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Planning Tables

Although you can always make changes to your database when necessary, a little planning before you begin can save time later on. When you plan a database, consider how you will use the data. What kind of data are you collecting? What kind of data are you entering? How are data values related to one another? Can your data be organized into separate, smaller groups? What kinds of safeguards can you create to ensure that errors do not creep into your data? As you consider these questions, you should apply the answers as you structure your database.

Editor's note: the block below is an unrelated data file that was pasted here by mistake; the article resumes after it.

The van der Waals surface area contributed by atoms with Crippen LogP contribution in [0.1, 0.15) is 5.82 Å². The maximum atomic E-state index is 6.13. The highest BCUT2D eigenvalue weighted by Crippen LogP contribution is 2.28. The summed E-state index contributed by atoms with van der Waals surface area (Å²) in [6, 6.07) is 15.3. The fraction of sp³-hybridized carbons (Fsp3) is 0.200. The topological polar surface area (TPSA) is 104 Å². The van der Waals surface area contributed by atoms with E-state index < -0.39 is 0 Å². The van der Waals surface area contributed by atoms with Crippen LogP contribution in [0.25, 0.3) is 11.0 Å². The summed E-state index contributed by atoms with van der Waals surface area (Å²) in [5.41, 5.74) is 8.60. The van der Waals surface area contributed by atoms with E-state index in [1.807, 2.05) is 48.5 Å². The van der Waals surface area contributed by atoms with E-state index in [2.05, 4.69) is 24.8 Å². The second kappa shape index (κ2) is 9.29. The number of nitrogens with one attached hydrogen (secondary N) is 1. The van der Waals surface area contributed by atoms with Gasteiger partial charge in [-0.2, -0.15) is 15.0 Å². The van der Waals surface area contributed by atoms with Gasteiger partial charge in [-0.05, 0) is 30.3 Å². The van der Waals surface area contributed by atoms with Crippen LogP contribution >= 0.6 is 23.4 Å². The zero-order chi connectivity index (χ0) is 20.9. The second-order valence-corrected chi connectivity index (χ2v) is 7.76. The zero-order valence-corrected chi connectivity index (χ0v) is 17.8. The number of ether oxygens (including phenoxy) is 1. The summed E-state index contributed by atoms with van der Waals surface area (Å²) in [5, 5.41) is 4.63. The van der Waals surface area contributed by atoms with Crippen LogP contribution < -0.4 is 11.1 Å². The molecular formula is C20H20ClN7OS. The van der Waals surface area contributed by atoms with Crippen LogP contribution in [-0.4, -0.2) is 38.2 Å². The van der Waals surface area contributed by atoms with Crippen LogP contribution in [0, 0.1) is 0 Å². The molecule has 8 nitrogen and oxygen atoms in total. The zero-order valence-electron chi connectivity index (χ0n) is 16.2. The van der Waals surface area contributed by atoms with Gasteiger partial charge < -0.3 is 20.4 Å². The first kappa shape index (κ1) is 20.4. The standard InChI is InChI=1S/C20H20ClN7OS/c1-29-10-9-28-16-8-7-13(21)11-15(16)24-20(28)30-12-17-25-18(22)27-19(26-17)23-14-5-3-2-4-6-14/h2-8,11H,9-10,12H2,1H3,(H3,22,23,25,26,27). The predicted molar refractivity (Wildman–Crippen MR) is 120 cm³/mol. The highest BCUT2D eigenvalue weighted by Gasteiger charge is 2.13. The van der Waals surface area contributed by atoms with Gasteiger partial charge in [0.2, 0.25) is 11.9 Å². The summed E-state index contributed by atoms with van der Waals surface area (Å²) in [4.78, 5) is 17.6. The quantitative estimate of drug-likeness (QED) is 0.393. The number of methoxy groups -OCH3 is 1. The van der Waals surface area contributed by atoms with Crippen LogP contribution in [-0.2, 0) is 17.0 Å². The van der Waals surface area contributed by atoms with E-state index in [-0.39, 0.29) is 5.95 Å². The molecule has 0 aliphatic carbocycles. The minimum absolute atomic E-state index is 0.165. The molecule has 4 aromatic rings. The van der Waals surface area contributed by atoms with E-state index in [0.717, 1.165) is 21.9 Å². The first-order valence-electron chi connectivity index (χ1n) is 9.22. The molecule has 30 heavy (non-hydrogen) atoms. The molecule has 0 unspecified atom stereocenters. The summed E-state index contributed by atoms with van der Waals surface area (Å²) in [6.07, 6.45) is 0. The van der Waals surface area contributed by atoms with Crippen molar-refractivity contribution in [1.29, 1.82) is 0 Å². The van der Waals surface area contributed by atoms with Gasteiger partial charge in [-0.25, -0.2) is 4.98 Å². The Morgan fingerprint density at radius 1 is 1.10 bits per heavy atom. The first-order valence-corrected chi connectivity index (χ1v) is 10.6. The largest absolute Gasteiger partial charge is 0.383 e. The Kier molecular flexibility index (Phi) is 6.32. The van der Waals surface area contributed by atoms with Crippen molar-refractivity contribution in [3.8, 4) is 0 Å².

Plan Tables

Tables are one of the fundamental building blocks of a database. Database planning begins with deciding how many and what kinds of tables your database will contain. Consider organizing your database information into several tables—each one containing fields related to a specific topic—rather than one large table containing fields for a large variety of topics. For example, you could create a Customers table that contains only customer information and an Orders table that contains only order information. By focusing each table on a single task, you greatly simplify the structure of those tables and make them easier to modify later on.


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